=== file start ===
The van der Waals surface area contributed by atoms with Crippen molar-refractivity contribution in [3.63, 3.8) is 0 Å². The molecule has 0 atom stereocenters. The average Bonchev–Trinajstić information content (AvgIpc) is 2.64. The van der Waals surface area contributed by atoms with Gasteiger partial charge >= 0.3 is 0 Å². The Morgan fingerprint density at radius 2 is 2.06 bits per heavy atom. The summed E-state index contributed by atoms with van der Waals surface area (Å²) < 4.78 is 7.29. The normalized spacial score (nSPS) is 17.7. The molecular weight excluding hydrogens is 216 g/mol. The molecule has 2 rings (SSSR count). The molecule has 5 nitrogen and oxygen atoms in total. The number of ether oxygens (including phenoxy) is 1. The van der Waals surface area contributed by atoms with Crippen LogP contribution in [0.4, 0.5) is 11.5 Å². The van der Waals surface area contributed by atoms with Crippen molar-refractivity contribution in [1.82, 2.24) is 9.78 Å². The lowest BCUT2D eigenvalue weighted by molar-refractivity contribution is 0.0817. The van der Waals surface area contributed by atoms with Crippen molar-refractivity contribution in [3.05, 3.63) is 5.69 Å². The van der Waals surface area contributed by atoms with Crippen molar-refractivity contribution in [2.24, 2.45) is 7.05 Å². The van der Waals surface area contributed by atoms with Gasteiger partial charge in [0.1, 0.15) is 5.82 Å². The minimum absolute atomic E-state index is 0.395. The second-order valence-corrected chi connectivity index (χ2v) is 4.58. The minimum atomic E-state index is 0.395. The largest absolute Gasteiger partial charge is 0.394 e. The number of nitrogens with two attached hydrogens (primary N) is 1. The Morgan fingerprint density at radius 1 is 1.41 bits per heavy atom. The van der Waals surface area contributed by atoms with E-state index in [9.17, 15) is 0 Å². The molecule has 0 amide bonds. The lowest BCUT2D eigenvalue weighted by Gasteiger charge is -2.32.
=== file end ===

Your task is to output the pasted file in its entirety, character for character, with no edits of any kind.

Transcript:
The van der Waals surface area contributed by atoms with Crippen molar-refractivity contribution in [3.63, 3.8) is 0 Å². The molecule has 0 atom stereocenters. The average Bonchev–Trinajstić information content (AvgIpc) is 2.64. The van der Waals surface area contributed by atoms with Gasteiger partial charge >= 0.3 is 0 Å². The Morgan fingerprint density at radius 2 is 2.06 bits per heavy atom. The summed E-state index contributed by atoms with van der Waals surface area (Å²) < 4.78 is 7.29. The normalized spacial score (nSPS) is 17.7. The molecular weight excluding hydrogens is 216 g/mol. The molecule has 2 rings (SSSR count). The molecule has 5 nitrogen and oxygen atoms in total. The number of ether oxygens (including phenoxy) is 1. The van der Waals surface area contributed by atoms with Crippen LogP contribution in [0.4, 0.5) is 11.5 Å². The van der Waals surface area contributed by atoms with Crippen molar-refractivity contribution in [1.82, 2.24) is 9.78 Å². The lowest BCUT2D eigenvalue weighted by molar-refractivity contribution is 0.0817. The van der Waals surface area contributed by atoms with Crippen molar-refractivity contribution in [3.05, 3.63) is 5.69 Å². The van der Waals surface area contributed by atoms with Crippen molar-refractivity contribution in [2.24, 2.45) is 7.05 Å². The van der Waals surface area contributed by atoms with Gasteiger partial charge in [0.1, 0.15) is 5.82 Å². The minimum absolute atomic E-state index is 0.395. The second-order valence-corrected chi connectivity index (χ2v) is 4.58. The minimum atomic E-state index is 0.395. The largest absolute Gasteiger partial charge is 0.394 e. The number of nitrogens with two attached hydrogens (primary N) is 1. The Morgan fingerprint density at radius 1 is 1.41 bits per heavy atom. The van der Waals surface area contributed by atoms with E-state index in [9.17, 15) is 0 Å². The molecule has 0 amide bonds. The lowest BCUT2D eigenvalue weighted by Gasteiger charge is -2.32.